Chapter VI, which is dedicated to the fairly complex reign of Dom Afonso V (“Return to the Past? (1438-1481)”), is, in my opinion, the most successfully written and balanced chapter of them all, with a very interesting introduction and a good synthesis about the regency of the Infante Dom Pedro and the outcome of the Battle of Alfarrobeira (153-158), with there being nothing to say against the analysis of the governance of Dom Afonso V (158-163). The section about “The Iberian Temptation”—which is in itself very well written—clearly reveals, in my opinion, that the decision to move coverage of the reigns of Dom João II and Dom Manuel I to Part II was not the most successful one, because the question of “Iberian unity” can only be properly analyzed if seen as a whole. The final section also appears to be a good analysis, being a particularly speculative one (“‘Seigniorial reaction’ or the ‘advance of modernity’?” 167-169), which would be even more notable if the comparison made between the various kingdoms of the Iberian Peninsula were less general.
“The Beginning of the Overseas Expansion (15th Century),” the seventh and last chapter of this Part I, once again confirms the excellent power of synthesis demonstrated by Bernardo de Vasconcelos e Sousa, which I have been emphasizing throughout these pages. Its only flaw is the rather abrupt chronological break, which I have already referred to on several occasions.
This question does, in fact, allow me to make some final remarks in relation to a series of comments that, I must stress, were never intended to be more than simple reflections about a history of Portugal that undoubtedly represents a serious synthesis and a very valid contribution to current Portuguese Historiography.
An abrupt break, as I was saying, not only in terms of the approach to the theme of overseas expansion, but also in the way in which this Part I is brought to an end, just when one might perhaps have expected a more protracted final reflection. Especially because one was expecting the development of a particularly interesting idea put forward by the author:
“Rather than being rooted in any long cycle of growth in western Europe, the Portuguese overseas expansion originated from the immediate circumstances of the crisis of the 14th and 15th century, the structural difficulties faced by the kingdom and its Iberian impasse.” (195)
Indeed, this statement, as rich in ideas as it is paradoxical in its contents, should, in my opinion, have led to a conclusion that would provide a particularly fertile orientation for approaching later centuries. How then should the fifteenth-century expansion be explained within the context of the recession of the late Middle Ages? The problem is that the answer cannot be given without taking two factors into account: comparing the evolution of the royal power in Portugal and the kingdoms of Castile and Aragon, on the one hand, and, on the other hand, prolonging the analysis until the beginning of the sixteenth century.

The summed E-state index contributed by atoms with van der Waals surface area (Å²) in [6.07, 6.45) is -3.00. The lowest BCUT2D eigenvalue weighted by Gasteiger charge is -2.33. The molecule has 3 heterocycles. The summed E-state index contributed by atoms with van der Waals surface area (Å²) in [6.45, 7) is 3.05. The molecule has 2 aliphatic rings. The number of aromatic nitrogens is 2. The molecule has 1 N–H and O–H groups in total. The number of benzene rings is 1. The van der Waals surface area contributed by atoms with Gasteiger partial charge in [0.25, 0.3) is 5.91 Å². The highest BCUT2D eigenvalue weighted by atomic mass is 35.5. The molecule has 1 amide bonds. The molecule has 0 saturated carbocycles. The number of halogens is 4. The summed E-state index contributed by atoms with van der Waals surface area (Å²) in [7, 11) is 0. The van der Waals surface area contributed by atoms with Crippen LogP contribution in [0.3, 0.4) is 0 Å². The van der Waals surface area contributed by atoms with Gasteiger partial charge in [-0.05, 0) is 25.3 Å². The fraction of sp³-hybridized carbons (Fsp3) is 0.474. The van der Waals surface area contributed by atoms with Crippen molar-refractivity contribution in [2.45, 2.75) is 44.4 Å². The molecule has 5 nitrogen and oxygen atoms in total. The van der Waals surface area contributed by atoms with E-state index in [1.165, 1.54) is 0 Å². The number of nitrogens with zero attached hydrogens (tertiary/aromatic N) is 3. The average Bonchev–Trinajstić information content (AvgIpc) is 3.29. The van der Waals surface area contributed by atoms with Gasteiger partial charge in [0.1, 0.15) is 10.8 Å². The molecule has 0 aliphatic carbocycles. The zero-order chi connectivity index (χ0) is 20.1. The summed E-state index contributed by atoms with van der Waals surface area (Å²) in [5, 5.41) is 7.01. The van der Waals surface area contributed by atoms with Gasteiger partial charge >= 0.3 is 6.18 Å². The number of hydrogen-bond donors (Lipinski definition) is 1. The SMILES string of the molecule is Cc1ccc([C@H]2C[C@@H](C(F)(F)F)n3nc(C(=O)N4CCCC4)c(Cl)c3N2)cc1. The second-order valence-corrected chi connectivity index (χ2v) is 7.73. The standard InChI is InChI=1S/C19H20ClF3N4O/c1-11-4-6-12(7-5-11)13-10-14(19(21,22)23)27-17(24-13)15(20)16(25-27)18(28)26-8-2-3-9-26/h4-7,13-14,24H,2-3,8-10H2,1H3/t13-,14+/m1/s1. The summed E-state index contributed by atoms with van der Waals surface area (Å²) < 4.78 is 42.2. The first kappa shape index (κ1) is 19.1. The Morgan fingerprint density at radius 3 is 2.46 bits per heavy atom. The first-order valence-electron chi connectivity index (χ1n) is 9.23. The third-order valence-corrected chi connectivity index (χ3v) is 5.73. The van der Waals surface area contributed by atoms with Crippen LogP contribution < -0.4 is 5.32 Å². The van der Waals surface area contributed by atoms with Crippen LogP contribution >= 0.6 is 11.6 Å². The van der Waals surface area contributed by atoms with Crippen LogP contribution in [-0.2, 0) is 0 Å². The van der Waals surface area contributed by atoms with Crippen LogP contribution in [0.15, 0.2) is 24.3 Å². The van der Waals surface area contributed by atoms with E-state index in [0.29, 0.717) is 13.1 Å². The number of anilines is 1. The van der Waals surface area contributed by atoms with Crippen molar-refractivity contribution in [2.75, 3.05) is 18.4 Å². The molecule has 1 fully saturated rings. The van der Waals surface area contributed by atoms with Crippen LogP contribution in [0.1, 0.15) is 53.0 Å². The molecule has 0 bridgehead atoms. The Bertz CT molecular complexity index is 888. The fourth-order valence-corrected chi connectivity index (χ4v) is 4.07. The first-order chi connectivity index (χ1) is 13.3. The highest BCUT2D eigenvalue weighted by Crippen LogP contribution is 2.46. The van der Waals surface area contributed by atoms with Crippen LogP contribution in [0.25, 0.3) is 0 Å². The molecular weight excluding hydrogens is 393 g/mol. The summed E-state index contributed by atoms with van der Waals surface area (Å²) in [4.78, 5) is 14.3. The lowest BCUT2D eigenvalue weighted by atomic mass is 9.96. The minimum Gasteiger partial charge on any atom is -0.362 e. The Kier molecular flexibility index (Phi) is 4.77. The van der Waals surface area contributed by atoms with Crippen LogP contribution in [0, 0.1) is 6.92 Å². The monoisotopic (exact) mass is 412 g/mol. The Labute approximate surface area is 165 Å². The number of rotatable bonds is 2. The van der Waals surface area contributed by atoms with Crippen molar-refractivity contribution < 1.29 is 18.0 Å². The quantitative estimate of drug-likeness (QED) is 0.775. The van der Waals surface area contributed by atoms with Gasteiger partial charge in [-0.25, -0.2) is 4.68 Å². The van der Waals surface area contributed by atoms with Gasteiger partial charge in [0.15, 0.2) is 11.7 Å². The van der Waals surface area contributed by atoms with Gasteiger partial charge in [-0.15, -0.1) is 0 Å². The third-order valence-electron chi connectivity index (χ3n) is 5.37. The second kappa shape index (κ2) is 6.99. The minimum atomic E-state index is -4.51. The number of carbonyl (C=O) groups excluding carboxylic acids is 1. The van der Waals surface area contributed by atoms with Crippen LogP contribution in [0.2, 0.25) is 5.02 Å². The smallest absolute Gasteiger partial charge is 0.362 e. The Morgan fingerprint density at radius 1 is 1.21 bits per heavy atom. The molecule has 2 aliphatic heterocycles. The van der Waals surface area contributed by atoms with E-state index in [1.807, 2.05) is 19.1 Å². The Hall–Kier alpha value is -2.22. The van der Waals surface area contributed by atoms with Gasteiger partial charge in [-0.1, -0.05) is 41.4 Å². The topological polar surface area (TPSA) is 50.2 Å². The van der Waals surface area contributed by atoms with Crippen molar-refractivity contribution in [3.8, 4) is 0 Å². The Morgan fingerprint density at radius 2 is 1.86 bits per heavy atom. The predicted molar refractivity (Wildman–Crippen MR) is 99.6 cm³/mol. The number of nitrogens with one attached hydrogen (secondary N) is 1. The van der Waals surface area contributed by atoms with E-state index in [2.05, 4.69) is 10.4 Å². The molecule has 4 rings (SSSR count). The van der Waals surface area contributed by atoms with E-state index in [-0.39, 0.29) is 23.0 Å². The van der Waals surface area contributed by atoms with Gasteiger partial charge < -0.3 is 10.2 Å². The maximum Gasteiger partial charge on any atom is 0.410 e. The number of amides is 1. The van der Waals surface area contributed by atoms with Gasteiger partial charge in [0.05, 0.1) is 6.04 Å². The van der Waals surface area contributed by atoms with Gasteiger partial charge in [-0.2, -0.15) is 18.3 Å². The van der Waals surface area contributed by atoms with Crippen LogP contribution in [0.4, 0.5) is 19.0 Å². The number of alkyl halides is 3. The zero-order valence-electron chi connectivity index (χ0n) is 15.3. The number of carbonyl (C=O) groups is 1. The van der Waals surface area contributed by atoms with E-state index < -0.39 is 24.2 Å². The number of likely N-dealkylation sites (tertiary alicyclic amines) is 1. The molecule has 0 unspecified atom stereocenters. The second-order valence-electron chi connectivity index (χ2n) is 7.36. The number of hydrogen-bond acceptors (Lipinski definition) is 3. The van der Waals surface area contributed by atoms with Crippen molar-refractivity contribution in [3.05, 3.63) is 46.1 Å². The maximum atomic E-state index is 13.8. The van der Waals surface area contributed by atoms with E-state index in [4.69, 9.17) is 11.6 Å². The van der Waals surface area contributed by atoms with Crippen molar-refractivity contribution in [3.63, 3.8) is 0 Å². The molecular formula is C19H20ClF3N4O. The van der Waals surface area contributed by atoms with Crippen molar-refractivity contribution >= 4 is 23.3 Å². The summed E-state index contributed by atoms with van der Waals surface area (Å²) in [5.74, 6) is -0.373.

In this way, one would be able to understand, first, that the Portuguese secular seigniorial group, unlike the one in Castile, did not grow any larger and richer with the actions of the Reconquest, with the Portuguese kings choosing to base the settlement and organization of the territory on the other side of the River Tagus on the network of concelhos (boroughs), only allowing the seigniorial system to spread there through the presence of bishops, a few monasteries and, above all, the military orders; in Castile and Aragon, on the contrary, the system of “repartimientos” opened up Andalucía or Valencia to the secular seigniorial system, favoring the more powerful lineages and allowing for the territorial growth of other middle-ranking lineages. Second, besides other factors, this would explain the relative ease with which the Portuguese monarchs imposed a more centralizing system that, despite a number of setbacks, continued well into the beginning of the Modern Age; on the contrary, and especially in the kingdom of Castile, the existence of a particularly powerful seigniorial group obliged the monarchs to seek the support of ever more powerful and politically influential urban oligarchies. Yet both the former and the latter groups brazenly took advantage of the situations of royal weakness, as was the case with the successive periods of royal minority that affected Castile throughout the fourteenth and fifteenth centuries. And, third, even in the most conflict-ridden situations, such as the ones that marked the dynastic breaks of the second half of the fourteenth century, the Portuguese monarchs were able to maintain that guiding thread that structured and centralized the royal power, whereas, in the neighboring kingdom, the seigniorial group and the cities were increasingly strengthening their power. Fourth, as a paradigmatic example of what has just been said, one should note the fact that the new Portuguese dynasty of Avis took full control of the Military Orders by placing them in the hands of the members of the Royal Family, whereas in the new Castilian dynasty of the house of Trastâmara the masterships of the military orders served to fuel even further the insatiable appetite of an already well-fed group of royal favorites. I believe that it would be interesting to understand that the Catholic Monarchs, from the last quarter of the fifteenth century onwards, and after imposing their will on the nobility and the leagues of cities, were finally able to promote measures of a centralizing nature that the Portuguese monarchs had already been applying throughout their kingdom, in some cases since the very beginning, but on a continuous basis since the middle of the thirteenth century.